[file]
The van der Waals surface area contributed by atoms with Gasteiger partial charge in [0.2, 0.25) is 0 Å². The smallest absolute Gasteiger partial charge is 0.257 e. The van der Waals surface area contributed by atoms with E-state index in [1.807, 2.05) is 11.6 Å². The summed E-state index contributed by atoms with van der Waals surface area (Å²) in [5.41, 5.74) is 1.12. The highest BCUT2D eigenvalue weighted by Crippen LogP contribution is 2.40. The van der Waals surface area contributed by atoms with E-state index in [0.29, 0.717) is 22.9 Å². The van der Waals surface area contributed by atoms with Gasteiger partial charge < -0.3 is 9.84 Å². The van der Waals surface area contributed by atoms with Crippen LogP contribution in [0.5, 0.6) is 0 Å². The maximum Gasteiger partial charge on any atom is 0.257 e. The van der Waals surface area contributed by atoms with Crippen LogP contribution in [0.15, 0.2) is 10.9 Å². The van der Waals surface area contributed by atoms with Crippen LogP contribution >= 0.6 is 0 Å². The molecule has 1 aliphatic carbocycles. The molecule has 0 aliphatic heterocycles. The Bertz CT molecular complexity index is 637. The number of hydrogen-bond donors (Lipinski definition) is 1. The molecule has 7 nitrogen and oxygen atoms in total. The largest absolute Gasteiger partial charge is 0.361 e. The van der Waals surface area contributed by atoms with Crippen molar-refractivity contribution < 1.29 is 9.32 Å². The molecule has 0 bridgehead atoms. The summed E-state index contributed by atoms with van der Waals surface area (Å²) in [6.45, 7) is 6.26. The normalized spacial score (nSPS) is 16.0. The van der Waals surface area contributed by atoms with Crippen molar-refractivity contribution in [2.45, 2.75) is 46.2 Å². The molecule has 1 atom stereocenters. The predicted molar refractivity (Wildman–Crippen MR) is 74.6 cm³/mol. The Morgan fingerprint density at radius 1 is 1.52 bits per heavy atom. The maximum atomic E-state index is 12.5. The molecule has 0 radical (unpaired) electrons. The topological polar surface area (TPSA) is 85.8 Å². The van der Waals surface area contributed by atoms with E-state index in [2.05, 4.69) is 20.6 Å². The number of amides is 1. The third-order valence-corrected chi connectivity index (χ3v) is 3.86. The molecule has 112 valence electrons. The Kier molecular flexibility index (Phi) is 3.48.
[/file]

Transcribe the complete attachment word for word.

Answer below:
The van der Waals surface area contributed by atoms with Gasteiger partial charge in [0.2, 0.25) is 0 Å². The smallest absolute Gasteiger partial charge is 0.257 e. The van der Waals surface area contributed by atoms with E-state index in [1.807, 2.05) is 11.6 Å². The summed E-state index contributed by atoms with van der Waals surface area (Å²) in [5.41, 5.74) is 1.12. The highest BCUT2D eigenvalue weighted by Crippen LogP contribution is 2.40. The van der Waals surface area contributed by atoms with E-state index in [0.29, 0.717) is 22.9 Å². The van der Waals surface area contributed by atoms with Gasteiger partial charge < -0.3 is 9.84 Å². The van der Waals surface area contributed by atoms with Crippen LogP contribution in [0.5, 0.6) is 0 Å². The maximum Gasteiger partial charge on any atom is 0.257 e. The van der Waals surface area contributed by atoms with Crippen LogP contribution in [0.15, 0.2) is 10.9 Å². The van der Waals surface area contributed by atoms with Crippen LogP contribution >= 0.6 is 0 Å². The molecule has 1 aliphatic carbocycles. The molecule has 0 aliphatic heterocycles. The Bertz CT molecular complexity index is 637. The number of hydrogen-bond donors (Lipinski definition) is 1. The molecule has 7 nitrogen and oxygen atoms in total. The largest absolute Gasteiger partial charge is 0.361 e. The van der Waals surface area contributed by atoms with Crippen molar-refractivity contribution < 1.29 is 9.32 Å². The molecule has 0 bridgehead atoms. The summed E-state index contributed by atoms with van der Waals surface area (Å²) in [6.45, 7) is 6.26. The normalized spacial score (nSPS) is 16.0. The van der Waals surface area contributed by atoms with Crippen molar-refractivity contribution in [2.45, 2.75) is 46.2 Å². The molecule has 1 atom stereocenters. The predicted molar refractivity (Wildman–Crippen MR) is 74.6 cm³/mol. The Morgan fingerprint density at radius 1 is 1.52 bits per heavy atom. The maximum atomic E-state index is 12.5. The molecule has 0 radical (unpaired) electrons. The topological polar surface area (TPSA) is 85.8 Å². The van der Waals surface area contributed by atoms with E-state index in [2.05, 4.69) is 20.6 Å². The number of amides is 1. The third-order valence-corrected chi connectivity index (χ3v) is 3.86. The molecule has 112 valence electrons. The Kier molecular flexibility index (Phi) is 3.48.